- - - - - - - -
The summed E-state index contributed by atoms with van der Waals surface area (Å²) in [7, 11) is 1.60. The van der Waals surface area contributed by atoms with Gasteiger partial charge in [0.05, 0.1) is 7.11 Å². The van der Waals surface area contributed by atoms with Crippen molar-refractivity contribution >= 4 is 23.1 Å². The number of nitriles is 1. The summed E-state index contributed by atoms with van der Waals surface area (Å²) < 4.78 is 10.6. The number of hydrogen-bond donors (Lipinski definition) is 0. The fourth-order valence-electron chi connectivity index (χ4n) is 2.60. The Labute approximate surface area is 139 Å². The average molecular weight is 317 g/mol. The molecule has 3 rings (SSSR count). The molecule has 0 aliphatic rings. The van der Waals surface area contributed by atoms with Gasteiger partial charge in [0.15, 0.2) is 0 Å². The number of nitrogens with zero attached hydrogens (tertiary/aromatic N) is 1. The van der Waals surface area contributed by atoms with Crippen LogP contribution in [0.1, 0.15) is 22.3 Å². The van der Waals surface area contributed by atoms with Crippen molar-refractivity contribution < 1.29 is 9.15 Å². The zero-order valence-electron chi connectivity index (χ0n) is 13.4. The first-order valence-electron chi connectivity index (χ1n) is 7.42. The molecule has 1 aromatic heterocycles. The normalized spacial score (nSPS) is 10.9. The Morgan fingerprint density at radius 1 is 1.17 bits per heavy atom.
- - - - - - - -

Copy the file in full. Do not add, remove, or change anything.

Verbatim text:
The summed E-state index contributed by atoms with van der Waals surface area (Å²) in [7, 11) is 1.60. The van der Waals surface area contributed by atoms with Gasteiger partial charge in [0.05, 0.1) is 7.11 Å². The van der Waals surface area contributed by atoms with Crippen molar-refractivity contribution >= 4 is 23.1 Å². The number of nitriles is 1. The summed E-state index contributed by atoms with van der Waals surface area (Å²) < 4.78 is 10.6. The number of hydrogen-bond donors (Lipinski definition) is 0. The fourth-order valence-electron chi connectivity index (χ4n) is 2.60. The Labute approximate surface area is 139 Å². The average molecular weight is 317 g/mol. The molecule has 3 rings (SSSR count). The molecule has 0 aliphatic rings. The van der Waals surface area contributed by atoms with Gasteiger partial charge in [0.15, 0.2) is 0 Å². The number of nitrogens with zero attached hydrogens (tertiary/aromatic N) is 1. The van der Waals surface area contributed by atoms with Crippen LogP contribution in [0.1, 0.15) is 22.3 Å². The van der Waals surface area contributed by atoms with Crippen molar-refractivity contribution < 1.29 is 9.15 Å². The zero-order valence-electron chi connectivity index (χ0n) is 13.4. The first-order valence-electron chi connectivity index (χ1n) is 7.42. The molecule has 1 aromatic heterocycles. The normalized spacial score (nSPS) is 10.9. The Morgan fingerprint density at radius 1 is 1.17 bits per heavy atom.